KHSAA assistant commissioner Julian Tackett told Harp Wednesday that he was recommending to commissioner Brigid DeVries that Danville forfeit both games for not filing the necessary paperwork to have Moore, who moved to Danville with his mother in January, ruled eligible.
Tackett said it was "premature" for him to offer any comment on a possible violation. He said if Danville did allow an ineligible player to practice and play, it violated two KHSAA bylaws and that the forfeit rule was "crystal clear in those type of cases and unilaterally applied to my knowledge."
Harp said he did not know Moore, who played football at Lincoln last year, when he transferred. Moore joined the track team last spring without being declared eligible, either. Danville will also have to await word on how results from last track season will be impacted by Moore's status.
"I had no knowledge he played football at Lincoln or did anything there," Harp said. "He was not in my class. He didn't play basketball. He didn't approach me about playing football.
"He runs track all spring. Nothing hits me as being wrong. No one says anything about him being a transfer. There were no red flags. No calls from anyone about him.
"There was a bonafide change of address. He lives in our school district. He's been in the same location since January. If the transfer papers had been filled out, there's no doubt he would have been ruled eligible. He didn't do anything wrong. I'm sure he assumed if he moved, he could play."
However, because Harp did not send a form to Lincoln to confirm Moore's playing status and then forward it to the KHSAA after it was filled out at Lincoln, Moore was never declared eligible to participate in any sport at Danville.
Harp did not let him practice Tuesday or Wednesday. Harp sent the transfer request by registered mail to Lincoln Wednesday and will forward it to the KHSAA after he gets it back. He's not sure when DeVries will let him know what she plans to do.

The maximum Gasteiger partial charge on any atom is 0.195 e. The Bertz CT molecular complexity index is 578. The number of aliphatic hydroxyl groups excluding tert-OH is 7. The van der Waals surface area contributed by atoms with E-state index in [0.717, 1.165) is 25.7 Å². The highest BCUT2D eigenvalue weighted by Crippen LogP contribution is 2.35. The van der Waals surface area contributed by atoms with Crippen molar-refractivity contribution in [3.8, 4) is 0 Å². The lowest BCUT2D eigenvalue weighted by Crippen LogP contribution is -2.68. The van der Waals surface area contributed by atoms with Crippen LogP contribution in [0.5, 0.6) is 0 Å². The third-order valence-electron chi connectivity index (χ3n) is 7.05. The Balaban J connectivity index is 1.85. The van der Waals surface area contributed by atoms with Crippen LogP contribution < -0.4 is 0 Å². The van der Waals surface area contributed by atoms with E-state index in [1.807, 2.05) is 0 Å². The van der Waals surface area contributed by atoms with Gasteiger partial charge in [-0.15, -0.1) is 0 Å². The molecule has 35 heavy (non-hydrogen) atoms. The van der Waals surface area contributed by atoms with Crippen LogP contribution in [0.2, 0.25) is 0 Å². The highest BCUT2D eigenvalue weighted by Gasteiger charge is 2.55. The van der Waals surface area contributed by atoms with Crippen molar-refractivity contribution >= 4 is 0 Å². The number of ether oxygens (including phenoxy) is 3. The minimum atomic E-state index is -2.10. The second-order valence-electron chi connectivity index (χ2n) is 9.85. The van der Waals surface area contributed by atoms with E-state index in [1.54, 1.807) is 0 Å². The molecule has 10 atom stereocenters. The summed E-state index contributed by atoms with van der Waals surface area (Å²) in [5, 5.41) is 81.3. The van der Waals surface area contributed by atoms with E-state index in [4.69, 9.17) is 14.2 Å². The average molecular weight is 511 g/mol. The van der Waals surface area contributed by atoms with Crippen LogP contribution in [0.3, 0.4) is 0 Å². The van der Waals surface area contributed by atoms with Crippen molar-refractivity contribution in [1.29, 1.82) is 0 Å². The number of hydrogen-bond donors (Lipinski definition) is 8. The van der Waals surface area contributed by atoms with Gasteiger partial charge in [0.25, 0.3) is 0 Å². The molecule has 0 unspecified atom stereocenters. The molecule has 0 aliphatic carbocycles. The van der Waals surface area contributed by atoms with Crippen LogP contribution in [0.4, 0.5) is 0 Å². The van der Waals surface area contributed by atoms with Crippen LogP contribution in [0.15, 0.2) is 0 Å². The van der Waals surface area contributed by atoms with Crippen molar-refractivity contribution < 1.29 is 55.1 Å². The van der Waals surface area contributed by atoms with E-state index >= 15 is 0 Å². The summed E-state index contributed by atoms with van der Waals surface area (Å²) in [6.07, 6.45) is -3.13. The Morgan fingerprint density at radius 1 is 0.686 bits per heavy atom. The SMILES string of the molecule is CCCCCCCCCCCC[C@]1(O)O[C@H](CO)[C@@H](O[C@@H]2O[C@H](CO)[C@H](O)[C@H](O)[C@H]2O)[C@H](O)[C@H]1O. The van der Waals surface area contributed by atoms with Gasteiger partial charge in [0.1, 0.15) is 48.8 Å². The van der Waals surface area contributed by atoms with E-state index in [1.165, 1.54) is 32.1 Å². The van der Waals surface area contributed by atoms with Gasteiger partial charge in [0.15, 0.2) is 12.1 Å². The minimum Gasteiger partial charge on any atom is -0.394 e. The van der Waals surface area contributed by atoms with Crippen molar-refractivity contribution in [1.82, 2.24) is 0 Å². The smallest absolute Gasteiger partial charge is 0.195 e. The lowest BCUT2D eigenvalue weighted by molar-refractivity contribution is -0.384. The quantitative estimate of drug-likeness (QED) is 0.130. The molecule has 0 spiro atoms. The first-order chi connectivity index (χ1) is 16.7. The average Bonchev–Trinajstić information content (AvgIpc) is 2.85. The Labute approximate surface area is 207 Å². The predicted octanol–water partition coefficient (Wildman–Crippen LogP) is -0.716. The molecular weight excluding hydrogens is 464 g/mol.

"She could reprimand me, she could fine the school, she could put us on probation or she could make us forfeit both games," Harp said.
Unable to reach DeVries
He tried to talk to DeVries Wednesday about what happened but was unsuccessful in reaching her, and she did not return his phone calls. Danville High School principal Joseph Payne also was unsuccessful in his attempts to reach DeVries.
"We cannot answer anything on this case as we don't have our fact base to make a decision," Tackett said. "If it comes down to just a 'paperwork' mistake, then penalties (adult vs. student) might be different than if the kid wouldn't have been eligible no matter what the paperwork contained."
Harp says he is not sure how the possible forfeits might impact his team when it plays Friday at rival Boyle County. "It doesn't help, that's for sure," Harp said. "But kids sometimes persevere better than adults.
"I know we didn't do anything wrong. If I had any inclination he had played, I would have sent the paperwork. What reason would I have not to? Did we gain any advantage in the six plays we used him? No.
"Regardless of what the KHSAA says, these 50 kids on the team and our staff know we won and that Avery did not do anything to determine the outcome. They can take away the wins on paper, but not on the field. I've also made sure our kids know Avery is not at fault and told them not to blame him because this slipped through the cracks."